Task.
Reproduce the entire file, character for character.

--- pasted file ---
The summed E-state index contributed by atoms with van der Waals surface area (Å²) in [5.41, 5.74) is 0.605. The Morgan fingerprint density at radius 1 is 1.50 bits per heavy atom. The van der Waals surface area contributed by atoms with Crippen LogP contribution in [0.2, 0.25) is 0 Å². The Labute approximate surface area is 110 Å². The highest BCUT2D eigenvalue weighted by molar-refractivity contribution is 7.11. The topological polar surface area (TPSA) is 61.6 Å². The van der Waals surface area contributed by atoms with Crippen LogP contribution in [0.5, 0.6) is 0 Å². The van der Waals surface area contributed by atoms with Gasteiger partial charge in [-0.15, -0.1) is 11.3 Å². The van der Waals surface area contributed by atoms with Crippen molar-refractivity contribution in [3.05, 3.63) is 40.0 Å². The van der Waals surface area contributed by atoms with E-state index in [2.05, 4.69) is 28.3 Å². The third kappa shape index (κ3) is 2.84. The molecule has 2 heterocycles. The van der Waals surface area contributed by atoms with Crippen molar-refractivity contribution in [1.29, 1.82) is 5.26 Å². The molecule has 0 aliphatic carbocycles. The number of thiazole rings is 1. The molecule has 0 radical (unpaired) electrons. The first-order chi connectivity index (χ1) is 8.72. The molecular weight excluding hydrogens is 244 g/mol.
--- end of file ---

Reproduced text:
The summed E-state index contributed by atoms with van der Waals surface area (Å²) in [5.41, 5.74) is 0.605. The Morgan fingerprint density at radius 1 is 1.50 bits per heavy atom. The van der Waals surface area contributed by atoms with Crippen LogP contribution in [0.2, 0.25) is 0 Å². The Labute approximate surface area is 110 Å². The highest BCUT2D eigenvalue weighted by molar-refractivity contribution is 7.11. The topological polar surface area (TPSA) is 61.6 Å². The van der Waals surface area contributed by atoms with Crippen LogP contribution in [0.5, 0.6) is 0 Å². The van der Waals surface area contributed by atoms with Gasteiger partial charge in [-0.15, -0.1) is 11.3 Å². The van der Waals surface area contributed by atoms with Crippen molar-refractivity contribution in [3.05, 3.63) is 40.0 Å². The van der Waals surface area contributed by atoms with E-state index in [2.05, 4.69) is 28.3 Å². The third kappa shape index (κ3) is 2.84. The molecule has 2 heterocycles. The van der Waals surface area contributed by atoms with Crippen molar-refractivity contribution in [1.29, 1.82) is 5.26 Å². The molecule has 0 aliphatic carbocycles. The number of thiazole rings is 1. The molecule has 0 radical (unpaired) electrons. The first-order chi connectivity index (χ1) is 8.72. The molecular weight excluding hydrogens is 244 g/mol.